Japanese virtual model in the spotlight in Tokyo exhibition

·2-min read
The "immaten" runs until September 2 at the Diesel Art Gallery in Tokyo

Just spend a few short moments on Instagram, and you're likely to come across a post from Imma. But the Japanese virtual model has momentarily moved beyond the realm of social media as the subject of the "immaten" exhibition at the Diesel Art Gallery in Tokyo.

It's not always easy to distinguish the real from the fake with Imma. Since 2018, the Japanese virtual model has been maintaining an air of mystery with her Instagram posts, where over 328,000 followers check out her ultra-realistic looks and styles. Last year, she even featured among the Polish edition of Forbes' "Women of the Year." Now, Imma's hyper-real appearance is central to the "immaten" exhibition, which runs until September 2 at the Diesel Art Gallery in Tokyo.

Thirteen artists, mostly from Asia, are participating in this group exhibition curated by Japanese artist and art director Minori Murata. Among them are Yoshirotten, Kosuke Kawamura, Kim Songhe, Kishi Yuma and the photography duo Toki. They have created works inspired by Imma, including paintings, drawings, sculptures and digital art, all themed around the concept "what is real, and what is fake?"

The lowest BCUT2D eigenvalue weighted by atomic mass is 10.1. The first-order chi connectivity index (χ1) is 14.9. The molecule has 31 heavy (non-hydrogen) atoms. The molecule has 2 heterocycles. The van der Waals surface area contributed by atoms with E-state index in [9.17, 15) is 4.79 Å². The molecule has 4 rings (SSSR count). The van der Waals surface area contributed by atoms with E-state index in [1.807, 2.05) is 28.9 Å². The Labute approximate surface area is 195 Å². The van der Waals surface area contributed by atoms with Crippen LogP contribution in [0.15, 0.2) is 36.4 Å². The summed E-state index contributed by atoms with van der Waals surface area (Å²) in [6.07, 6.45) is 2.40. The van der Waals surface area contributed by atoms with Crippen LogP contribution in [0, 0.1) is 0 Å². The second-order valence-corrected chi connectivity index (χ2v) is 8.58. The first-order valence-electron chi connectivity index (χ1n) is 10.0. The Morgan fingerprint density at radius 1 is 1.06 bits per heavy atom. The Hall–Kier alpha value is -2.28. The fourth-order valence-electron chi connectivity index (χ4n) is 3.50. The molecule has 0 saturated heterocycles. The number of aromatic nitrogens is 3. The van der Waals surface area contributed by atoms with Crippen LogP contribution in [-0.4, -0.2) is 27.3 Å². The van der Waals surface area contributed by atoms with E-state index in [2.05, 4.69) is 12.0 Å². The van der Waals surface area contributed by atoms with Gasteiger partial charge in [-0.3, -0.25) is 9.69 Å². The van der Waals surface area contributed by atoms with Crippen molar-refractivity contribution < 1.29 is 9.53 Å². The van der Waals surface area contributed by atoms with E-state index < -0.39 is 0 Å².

"Today, we find ourselves amongst the digital world more than the physical. We look at the world through television screens and read the thoughts of others on our smartphones. In a world where information on the internet is sometimes more trusted than what is before our very eyes, new words like 'fake news' emerge in our vocabulary. So, how do people decide whether something is real or fake?", the Diesel Art Gallery explains about "immaten."

Robots: "fake" artists?

In recent years, humanoids have become the new darlings of the art world. The Design Museum, for example, is showing works by Ai-Da, an ultra-realistic android with feminine features, often referred to as the first "robot artist." Ai-Da's self-portraits are the subject of an exhibition running until August 29 in the London museum -- a first for this "artist," best known for her abstract compositions. "I've always been fascinated with self-portraits to self-question what exactly you're looking at," the robot artist recently told The Guardian. The artworks take between 45 minutes and 1hour 15 minutes to create.

While some commentators question the artistic value of Ai-Da's creations, the robot artist told the British publication: "I welcome the chance to create art. One of the most important [sic] to come out of the project is discussion. Art begins as a conversation. It is a group effort and in order for art to be meaningful we need to have a healthy conversation about it."

Caroline Drzewinski